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Young community activists mark the end of another successful year

HANCOCK COUNTY — As the school year recently ended, so did the year for Y-GIVE, the youth council facilitated by the Community Foundation of Hancock County.

The youth council consists of 16 high school students in any school year, including four students from different grades from each of the county’s public high schools.

Y-GIVE stands for giving, investing, volunteering and youth involvement.

The group meets monthly while school is in session to serve the community in a number of ways. This year’s projects included trimming trees and bushes at Beckenholdt Park and serving at local nursing and nursing homes.

Members also donated $1,000 to Greenfield Head Start and successfully sought a $500 grant for Regreening Greenfield.

Before school let out this year, they met one last time to share lunch and reflect on all they had learned throughout the year.

Community foundation president Mary Gibble said the Y-GIVE board was first formed in 2011 and has been teaching young people the value of community service ever since.

“We really did this with the intention of engaging young people in philanthropy and teaching them what philanthropy is all about,” she said.

The Youth Council is also designed to instill a collective sense of place for high school students in Hancock County.

“We recognized that a lot of young people just didn’t feel like they lived in Hancock County, and Hancock County is a pretty fantastic place,” Gibble said.

“This group is about contributing to the community and making it a better place, but you have to know your home before you can make it a better place,” she said.

In addition to community service, the youth council also helps the community foundation’s effort to provide elementary schools in the county with brochures containing coloring sheets, crossword puzzles and trivia about what makes Hancock County such a special place to live.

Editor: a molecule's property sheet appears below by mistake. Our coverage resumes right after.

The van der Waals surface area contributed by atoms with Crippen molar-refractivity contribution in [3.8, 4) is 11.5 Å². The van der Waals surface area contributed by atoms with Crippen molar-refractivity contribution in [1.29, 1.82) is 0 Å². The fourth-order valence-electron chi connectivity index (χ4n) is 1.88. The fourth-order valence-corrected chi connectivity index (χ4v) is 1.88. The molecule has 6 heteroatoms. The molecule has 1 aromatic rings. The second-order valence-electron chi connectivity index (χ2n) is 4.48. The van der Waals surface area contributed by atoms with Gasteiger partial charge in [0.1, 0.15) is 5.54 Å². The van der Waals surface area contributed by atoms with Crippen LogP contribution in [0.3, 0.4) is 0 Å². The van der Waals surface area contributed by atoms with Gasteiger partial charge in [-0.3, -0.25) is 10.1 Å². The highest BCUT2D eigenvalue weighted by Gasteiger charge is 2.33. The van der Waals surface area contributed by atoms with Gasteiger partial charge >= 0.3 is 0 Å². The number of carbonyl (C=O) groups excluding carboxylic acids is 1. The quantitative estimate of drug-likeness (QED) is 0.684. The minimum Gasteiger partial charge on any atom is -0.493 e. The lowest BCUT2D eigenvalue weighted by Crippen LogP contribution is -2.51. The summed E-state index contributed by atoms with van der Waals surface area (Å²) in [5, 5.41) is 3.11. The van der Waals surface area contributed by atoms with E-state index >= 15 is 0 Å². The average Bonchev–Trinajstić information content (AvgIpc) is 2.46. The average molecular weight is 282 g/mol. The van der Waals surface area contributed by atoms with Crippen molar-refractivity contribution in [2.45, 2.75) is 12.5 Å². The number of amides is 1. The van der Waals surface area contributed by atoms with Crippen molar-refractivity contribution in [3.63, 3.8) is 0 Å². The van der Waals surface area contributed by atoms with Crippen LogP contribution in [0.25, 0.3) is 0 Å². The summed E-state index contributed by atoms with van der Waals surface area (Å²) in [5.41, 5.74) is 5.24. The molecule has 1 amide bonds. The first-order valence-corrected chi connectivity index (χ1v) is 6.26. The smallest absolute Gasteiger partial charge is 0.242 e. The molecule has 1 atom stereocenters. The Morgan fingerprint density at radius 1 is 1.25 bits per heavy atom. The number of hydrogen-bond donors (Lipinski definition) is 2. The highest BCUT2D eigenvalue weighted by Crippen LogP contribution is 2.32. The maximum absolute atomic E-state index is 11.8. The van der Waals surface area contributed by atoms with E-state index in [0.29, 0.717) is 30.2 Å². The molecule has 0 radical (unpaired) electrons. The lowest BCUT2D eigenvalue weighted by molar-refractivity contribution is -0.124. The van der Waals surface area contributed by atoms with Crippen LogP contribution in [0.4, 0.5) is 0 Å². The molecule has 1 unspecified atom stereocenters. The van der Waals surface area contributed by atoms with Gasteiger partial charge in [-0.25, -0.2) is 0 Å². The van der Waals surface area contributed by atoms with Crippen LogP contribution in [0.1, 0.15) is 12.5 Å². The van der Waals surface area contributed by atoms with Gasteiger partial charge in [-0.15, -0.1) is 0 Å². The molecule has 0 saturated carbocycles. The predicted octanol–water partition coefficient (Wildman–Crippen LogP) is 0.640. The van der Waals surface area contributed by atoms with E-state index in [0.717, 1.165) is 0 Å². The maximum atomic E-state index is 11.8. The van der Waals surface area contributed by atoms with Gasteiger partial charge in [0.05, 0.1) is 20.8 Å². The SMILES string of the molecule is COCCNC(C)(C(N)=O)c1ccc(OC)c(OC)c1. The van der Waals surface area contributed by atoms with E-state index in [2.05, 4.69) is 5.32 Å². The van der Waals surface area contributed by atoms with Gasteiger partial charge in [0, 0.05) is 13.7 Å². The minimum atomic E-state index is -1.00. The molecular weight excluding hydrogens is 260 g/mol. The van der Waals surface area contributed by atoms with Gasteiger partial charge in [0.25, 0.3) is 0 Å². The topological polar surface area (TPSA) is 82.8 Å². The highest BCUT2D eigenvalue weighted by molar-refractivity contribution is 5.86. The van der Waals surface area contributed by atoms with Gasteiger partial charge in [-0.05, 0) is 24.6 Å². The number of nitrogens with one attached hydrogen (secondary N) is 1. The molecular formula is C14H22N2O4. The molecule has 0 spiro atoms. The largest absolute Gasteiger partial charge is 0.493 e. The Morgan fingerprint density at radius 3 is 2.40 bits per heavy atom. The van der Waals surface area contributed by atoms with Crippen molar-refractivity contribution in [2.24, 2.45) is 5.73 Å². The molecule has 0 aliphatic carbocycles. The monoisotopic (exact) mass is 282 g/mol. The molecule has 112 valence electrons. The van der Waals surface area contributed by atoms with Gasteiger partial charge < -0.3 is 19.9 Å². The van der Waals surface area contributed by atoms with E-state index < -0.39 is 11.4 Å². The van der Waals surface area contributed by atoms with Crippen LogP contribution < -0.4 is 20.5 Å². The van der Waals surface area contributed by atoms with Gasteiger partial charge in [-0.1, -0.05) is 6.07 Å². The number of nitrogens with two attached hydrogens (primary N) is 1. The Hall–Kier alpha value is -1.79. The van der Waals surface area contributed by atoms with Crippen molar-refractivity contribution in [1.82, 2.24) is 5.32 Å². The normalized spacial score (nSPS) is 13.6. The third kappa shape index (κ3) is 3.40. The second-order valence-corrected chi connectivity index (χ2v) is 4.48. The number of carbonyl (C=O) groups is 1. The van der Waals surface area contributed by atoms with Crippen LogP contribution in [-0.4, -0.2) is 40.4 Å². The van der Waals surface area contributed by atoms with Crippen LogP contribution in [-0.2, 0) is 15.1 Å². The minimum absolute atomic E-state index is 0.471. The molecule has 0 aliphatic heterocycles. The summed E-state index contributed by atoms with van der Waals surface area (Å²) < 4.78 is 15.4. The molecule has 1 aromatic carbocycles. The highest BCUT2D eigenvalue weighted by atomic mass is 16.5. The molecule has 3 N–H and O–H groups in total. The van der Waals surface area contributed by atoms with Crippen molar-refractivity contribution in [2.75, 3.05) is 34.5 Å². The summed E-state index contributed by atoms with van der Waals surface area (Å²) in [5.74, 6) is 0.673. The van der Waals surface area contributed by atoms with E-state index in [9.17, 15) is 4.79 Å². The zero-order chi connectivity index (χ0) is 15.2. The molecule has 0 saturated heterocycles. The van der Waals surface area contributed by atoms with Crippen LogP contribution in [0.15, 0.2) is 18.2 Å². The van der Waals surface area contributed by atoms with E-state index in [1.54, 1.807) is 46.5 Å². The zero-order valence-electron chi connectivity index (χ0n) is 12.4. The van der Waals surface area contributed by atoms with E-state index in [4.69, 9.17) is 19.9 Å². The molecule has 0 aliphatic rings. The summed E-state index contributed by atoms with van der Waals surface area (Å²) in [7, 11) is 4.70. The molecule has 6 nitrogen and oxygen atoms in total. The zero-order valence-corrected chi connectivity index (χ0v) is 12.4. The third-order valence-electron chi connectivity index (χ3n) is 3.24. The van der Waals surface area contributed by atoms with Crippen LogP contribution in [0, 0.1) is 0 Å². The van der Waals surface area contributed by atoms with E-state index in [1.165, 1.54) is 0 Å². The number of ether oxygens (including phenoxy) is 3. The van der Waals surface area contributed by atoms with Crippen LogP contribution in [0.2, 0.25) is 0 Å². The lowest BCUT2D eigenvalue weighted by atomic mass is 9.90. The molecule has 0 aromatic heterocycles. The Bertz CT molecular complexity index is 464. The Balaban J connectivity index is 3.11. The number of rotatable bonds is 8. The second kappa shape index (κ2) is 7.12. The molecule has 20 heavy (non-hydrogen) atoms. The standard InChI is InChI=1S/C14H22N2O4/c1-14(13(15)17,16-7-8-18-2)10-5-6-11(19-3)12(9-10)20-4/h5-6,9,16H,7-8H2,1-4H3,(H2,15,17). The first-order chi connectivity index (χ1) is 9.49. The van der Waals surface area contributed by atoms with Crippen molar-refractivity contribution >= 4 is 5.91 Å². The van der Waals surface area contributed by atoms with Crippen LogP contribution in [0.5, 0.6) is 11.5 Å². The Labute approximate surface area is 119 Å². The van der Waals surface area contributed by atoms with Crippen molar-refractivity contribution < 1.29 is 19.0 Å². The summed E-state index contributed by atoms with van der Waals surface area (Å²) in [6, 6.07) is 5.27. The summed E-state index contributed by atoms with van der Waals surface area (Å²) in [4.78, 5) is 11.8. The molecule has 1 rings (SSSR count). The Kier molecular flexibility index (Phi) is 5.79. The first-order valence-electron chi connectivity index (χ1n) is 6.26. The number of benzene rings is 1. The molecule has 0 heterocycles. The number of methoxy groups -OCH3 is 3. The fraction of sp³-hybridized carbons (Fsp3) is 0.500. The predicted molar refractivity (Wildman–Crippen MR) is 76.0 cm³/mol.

Janet White, the recently retired education officer for the Community Foundation of Hancock County, said leading the Y-GIVE board was one of her most cherished memories of serving the foundation over the past six years.

“It’s all about giving them the opportunity to learn about giving back, learn about the county and learn ways they can give back to their county. I hope they will come back after they leave for whatever college or work they choose to do and start giving of their time and treasure,” she said.

“Wherever they land, they will have had an experience that instilled in them the values ​​that Y-GIVE teaches, which is really about giving of yourself and investing in your community,” Gibble added. “We’re teaching best practices on how to do that — get involved and make your community the best place it can be.”

Y-GIVE marked the end of another successful year and will resume at the beginning of the next school year when a new group of students will join the current students on the council.

Last year’s board members included: Maddi Bowman; Tucker Brown; Jackson Clark; Moses Haynes; Josie Kinnaman; Griffin Lawrence; Aaron Lee; Kaitlyn Lowes; Vivian Miller; Saydie Miller; Maya Morales; Misha Patel; Luke Shelton; Isabella Sotelo; Tyler Tharp and Christian Whisman.

Graduating seniors included: Lawrence from Eastern Hancock High School; Lee of Greenfield-Central High School; Patel and Shelton of Mt. Vernon High School; and Miller of New Palestine High School.

Shelley Swift is a journalist who works for the Daily Reporter.